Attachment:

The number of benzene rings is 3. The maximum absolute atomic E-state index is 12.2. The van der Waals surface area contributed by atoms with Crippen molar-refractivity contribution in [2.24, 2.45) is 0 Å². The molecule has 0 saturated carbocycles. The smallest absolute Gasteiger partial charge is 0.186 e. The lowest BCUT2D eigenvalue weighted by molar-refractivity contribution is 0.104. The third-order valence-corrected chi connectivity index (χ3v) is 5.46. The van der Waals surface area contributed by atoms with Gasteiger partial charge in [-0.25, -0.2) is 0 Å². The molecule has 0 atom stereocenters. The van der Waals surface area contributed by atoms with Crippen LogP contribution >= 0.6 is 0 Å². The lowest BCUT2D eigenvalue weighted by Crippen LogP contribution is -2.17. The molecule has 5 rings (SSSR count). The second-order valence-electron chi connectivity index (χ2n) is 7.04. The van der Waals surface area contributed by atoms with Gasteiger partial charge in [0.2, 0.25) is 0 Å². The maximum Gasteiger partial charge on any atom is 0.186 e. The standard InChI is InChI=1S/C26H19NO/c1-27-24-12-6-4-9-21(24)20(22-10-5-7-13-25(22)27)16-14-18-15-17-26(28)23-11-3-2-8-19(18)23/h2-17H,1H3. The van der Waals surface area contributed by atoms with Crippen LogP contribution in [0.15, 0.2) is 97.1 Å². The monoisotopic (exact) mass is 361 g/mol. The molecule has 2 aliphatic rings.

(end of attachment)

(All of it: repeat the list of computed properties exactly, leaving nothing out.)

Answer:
The number of benzene rings is 3. The maximum absolute atomic E-state index is 12.2. The van der Waals surface area contributed by atoms with Crippen molar-refractivity contribution in [2.24, 2.45) is 0 Å². The molecule has 0 saturated carbocycles. The smallest absolute Gasteiger partial charge is 0.186 e. The lowest BCUT2D eigenvalue weighted by molar-refractivity contribution is 0.104. The third-order valence-corrected chi connectivity index (χ3v) is 5.46. The van der Waals surface area contributed by atoms with Gasteiger partial charge in [-0.25, -0.2) is 0 Å². The molecule has 0 atom stereocenters. The van der Waals surface area contributed by atoms with Crippen LogP contribution >= 0.6 is 0 Å². The lowest BCUT2D eigenvalue weighted by Crippen LogP contribution is -2.17. The molecule has 5 rings (SSSR count). The second-order valence-electron chi connectivity index (χ2n) is 7.04. The van der Waals surface area contributed by atoms with Gasteiger partial charge in [0.2, 0.25) is 0 Å². The maximum Gasteiger partial charge on any atom is 0.186 e. The standard InChI is InChI=1S/C26H19NO/c1-27-24-12-6-4-9-21(24)20(22-10-5-7-13-25(22)27)16-14-18-15-17-26(28)23-11-3-2-8-19(18)23/h2-17H,1H3. The van der Waals surface area contributed by atoms with Crippen LogP contribution in [0.15, 0.2) is 97.1 Å². The monoisotopic (exact) mass is 361 g/mol. The molecule has 2 aliphatic rings.